From a Cool Spring to a Hot June

June has got off to a good start with temperatures in the upper 20s, blue skies and sunshine. And we were so ready for it after such a cool Spring.

Back in March a big freeze took many plants in the garden by surprise and all of my Buddleia froze right back. There are leaves coming at last, but the Butterfly Bed, where there are three central shrubs, still looks a little bereft.

Cool temperatures also extended the bulb season, with tulips up to the last few days, here with Alliums…

….and there are even some Narcissi still in flower… in June!

Narcissus ‘Baby Moon’

The rain we had all through April and May meant some of my perennials grew way beyond expectations. As you can see in one of the photos above, the Geraniums and Alchemilla are enormous compared with previous years! This does, at least, make up for the lack of Buddleia foliage.

This Geranium is currently my favourite (it changes regularly!). G. ibericum ‘Vital’. The colour is very intense and the veins on the petals very pretty. I also like the foliage.

Wind and rain and very cold nights (e.g. 1.6°C overnight on 31st May) have given the vegetable garden a difficult start. I am still waiting for the beans to sprout and the cucumbers died so have been replaced with one spare seedling and one bought plant. I believe it may have gone down to freezing point last week a little way away from the house. The only things doing well are the kohlrabi and the salad leaves… and the weeds of course.

But now the danger of frosts is over for a few months and I have all my summer pots planted up, all my annuals planted out and tomatoes in pots on the patio.

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No time to sit and enjoy it yet though… this afternoon we collected a trailerful of mulch from the biomass yard to spread on the newest beds and around the vegetable bed. So you know how I will be spending my weekend! 😁

How was your Spring?

And are there signs of summer yet?

Have a great weekend and happy gardeneng!

 

The Yard in November 2020

Everyone has a problem area on their property don’t they? Well, in terms of planting, our problem area is our yard.

The yard is a large paved area between the house, barn and garage, and in summer it heats up immensely. In the summer months it is brightened up by geraniums (well, Pelargoniums actually). They are about the only flowers that do not wilt in the heat, and it is clear why they are such a tradition on Bavarian yards and balconies.

Here you can see some in late summer, also planted around the bamboo in the huge green pot.

But this year I tried planting up some additional pots with shrubs and plants that should also overwinter. Not easy when considering how shady the yard is in winter and that we may have temperatures constantly below zero for several weeks. In emergencies I can put a few plants in the barn for a few nights. Anyway, we will see if we get a mild winter again…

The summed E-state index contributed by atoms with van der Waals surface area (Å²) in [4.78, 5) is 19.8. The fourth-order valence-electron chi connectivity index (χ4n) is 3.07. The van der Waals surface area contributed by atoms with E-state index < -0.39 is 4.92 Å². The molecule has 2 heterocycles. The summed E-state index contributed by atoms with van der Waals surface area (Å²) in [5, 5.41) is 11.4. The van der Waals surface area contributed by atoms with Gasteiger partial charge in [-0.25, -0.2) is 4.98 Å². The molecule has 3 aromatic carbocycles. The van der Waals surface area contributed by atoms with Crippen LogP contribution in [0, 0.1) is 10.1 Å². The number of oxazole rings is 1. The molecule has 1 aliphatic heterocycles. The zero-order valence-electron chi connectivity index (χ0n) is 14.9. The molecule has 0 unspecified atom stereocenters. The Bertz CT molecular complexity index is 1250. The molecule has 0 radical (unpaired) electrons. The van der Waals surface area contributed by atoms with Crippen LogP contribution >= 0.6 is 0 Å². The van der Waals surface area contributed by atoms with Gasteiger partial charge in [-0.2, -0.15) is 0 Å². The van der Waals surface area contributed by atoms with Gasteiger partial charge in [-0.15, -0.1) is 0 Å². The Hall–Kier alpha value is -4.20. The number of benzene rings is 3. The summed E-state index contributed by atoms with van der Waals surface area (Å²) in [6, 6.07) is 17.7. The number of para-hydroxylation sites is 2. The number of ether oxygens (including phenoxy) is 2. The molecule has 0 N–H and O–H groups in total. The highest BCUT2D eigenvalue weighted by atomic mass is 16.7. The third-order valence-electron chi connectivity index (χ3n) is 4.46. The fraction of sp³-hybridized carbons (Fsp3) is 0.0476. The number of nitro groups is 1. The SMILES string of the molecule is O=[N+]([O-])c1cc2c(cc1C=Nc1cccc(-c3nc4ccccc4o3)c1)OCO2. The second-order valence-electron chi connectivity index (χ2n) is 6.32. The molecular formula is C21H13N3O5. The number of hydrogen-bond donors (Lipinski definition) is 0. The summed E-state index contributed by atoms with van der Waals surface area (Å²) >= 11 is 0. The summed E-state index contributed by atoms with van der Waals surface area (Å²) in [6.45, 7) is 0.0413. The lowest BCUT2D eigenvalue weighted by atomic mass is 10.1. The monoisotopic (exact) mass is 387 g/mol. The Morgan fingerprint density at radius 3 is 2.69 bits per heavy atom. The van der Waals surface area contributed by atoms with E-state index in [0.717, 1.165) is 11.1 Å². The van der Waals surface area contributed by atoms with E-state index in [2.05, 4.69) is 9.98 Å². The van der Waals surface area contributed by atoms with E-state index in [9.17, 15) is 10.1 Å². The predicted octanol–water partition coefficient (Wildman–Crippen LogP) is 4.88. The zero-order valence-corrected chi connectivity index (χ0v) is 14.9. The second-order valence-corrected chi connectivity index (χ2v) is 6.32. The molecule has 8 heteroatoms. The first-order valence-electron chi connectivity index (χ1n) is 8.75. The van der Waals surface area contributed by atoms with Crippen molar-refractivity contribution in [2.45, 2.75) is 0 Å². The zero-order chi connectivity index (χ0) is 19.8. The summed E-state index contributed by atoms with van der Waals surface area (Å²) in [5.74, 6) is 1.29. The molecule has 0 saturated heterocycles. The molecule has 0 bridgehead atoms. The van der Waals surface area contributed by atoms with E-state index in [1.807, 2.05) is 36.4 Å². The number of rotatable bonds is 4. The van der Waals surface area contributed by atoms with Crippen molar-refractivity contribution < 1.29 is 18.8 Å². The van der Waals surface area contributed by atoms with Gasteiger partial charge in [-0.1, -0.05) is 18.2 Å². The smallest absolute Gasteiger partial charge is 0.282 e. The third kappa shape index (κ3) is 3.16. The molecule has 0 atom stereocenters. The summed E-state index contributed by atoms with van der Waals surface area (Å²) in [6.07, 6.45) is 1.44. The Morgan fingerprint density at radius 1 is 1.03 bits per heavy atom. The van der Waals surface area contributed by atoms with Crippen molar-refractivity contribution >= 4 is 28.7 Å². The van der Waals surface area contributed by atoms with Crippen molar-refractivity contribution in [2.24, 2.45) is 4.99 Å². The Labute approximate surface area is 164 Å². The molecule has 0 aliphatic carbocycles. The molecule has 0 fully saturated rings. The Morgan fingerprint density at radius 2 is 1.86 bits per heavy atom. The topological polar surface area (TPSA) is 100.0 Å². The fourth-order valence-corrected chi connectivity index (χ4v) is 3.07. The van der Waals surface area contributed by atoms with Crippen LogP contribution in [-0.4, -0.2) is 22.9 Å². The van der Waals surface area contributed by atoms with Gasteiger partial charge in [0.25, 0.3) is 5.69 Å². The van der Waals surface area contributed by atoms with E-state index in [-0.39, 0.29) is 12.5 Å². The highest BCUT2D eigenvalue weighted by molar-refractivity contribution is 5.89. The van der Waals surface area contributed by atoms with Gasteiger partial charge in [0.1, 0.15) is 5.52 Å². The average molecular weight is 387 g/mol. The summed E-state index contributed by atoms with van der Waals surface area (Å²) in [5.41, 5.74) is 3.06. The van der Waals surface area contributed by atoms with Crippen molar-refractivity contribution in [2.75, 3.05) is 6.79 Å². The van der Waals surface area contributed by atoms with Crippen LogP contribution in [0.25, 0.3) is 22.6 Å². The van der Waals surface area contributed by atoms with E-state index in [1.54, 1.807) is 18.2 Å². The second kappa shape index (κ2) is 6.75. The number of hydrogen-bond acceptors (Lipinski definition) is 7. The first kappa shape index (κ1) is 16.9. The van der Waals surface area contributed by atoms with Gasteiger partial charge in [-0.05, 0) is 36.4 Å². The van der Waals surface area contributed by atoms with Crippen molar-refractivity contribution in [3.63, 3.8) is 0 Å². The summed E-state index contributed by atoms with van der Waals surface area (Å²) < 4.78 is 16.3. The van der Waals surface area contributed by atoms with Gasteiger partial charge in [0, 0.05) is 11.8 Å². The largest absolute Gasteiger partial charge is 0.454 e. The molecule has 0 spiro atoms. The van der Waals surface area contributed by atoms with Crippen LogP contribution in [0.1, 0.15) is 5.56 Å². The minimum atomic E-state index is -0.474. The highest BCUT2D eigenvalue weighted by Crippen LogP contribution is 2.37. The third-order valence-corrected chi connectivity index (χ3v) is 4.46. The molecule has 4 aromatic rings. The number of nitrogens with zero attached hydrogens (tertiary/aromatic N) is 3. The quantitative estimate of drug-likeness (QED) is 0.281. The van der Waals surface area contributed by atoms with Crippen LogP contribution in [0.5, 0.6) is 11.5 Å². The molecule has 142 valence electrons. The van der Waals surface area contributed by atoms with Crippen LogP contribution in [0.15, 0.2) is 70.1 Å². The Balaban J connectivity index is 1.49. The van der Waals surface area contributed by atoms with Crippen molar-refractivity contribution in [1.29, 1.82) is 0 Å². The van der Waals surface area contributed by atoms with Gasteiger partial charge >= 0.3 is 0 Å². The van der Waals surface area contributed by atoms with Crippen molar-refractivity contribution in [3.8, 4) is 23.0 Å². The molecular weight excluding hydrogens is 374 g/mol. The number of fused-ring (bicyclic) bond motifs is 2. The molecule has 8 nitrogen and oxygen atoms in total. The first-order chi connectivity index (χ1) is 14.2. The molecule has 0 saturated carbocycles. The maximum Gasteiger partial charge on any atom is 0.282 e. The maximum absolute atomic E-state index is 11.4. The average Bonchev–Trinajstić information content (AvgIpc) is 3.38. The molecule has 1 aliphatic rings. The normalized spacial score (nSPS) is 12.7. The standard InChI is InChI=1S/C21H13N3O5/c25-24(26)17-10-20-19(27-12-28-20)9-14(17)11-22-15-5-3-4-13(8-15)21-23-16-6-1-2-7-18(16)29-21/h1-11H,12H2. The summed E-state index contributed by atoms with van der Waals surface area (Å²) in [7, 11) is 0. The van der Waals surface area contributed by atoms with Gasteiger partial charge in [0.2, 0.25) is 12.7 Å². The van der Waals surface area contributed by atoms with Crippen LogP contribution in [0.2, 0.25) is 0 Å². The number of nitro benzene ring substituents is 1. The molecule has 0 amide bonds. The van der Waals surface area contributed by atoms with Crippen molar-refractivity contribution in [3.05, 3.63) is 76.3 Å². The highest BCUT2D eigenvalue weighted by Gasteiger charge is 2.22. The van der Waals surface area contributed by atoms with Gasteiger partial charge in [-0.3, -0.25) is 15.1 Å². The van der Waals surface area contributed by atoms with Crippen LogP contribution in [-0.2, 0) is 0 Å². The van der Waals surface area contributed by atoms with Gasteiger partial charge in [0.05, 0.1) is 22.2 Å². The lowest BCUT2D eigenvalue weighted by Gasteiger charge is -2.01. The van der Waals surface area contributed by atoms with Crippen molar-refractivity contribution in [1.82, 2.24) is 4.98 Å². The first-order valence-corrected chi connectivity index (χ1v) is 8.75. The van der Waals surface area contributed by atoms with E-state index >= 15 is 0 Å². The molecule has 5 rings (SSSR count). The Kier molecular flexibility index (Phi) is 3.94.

Violas are great for autumn pots, as they simply freeze in winter and return as soon as the first rays of spring sunshine warm them up. The Carex will last a couple of years in a pot and will then be planted out in the garden, as will the violas next May, and new Pelargoniums will take their place.

I also like to use small conifers in my pots. Again, they will be planted out into the garden once they get too big.

Below you will also see a red rose, some small sedum, dianthus, carex, a pale pink Potentilla and a dwarf Buddleia.

I am hoping these will all prove to be hardy enough and will come back next year.

On the other side of the barn doors is the sledge, which will have a small potted Christmas tree in it soon, and be decorated with fairy lights for some essential Advent kitsch! I may go over the top this year; with Christmas markets banned I will need some extra sparkle at home. 😉

And here are the pots on that side of the barn too. On the left, a Hippophae rhamnoides, or Sea Buckthorn. This one is male and will not bear berries as I want it for its foliage here. It is supposedly very hardy and takes any amount of heat, wind or frost.

The next pot is Itea virginica ‘Little Henry’, another very hardy and heat tolerant plant, and it has absolutely gorgeous autumn colour.

A yellow summer Daisy is tucked in behind it, already damaged by frost but still flowering!

If the Itea and Buckthorn survive our north winds in winter they will get bigger pots next year as a reward. 😃

You can also see some grasses in the picture above – Imperata cylindrica ‘Red Baron’ and Hakonechloa – then another rose (The Fairy), and the wonderful burnt caramel  of the Spiraea japonica ‘Magic Carpet’. This small shrub looks lovely when it flowers, but the autumn foliage and fresh green shoots in spring are why I chose it.

I still have a couple of summer plants left. All the pelargoniums went a couple of weeks ago but I can’t bring myself to put this pretty little purple daisy on the compost until the last flower dies.

I don’t even know its name, but it has been beautiful all summer!

And here is another summer daisy that didn’t flower until it cooled down a bit in September. It seems to like chilly and damp November days!

 

Finally I planted up one little winter pot with a new creamy white Hellebore, an erica and some wintery white violas.

I have already potted up lots of tulips which will bring extra colour to the yard in late spring.

So I am almost ready for winter now.

How about you? Are you and your garden ready for winter? Have you got any containers for winter interest? How cold can it get in your part of the world?

Thanks for visiting. And happy gardening!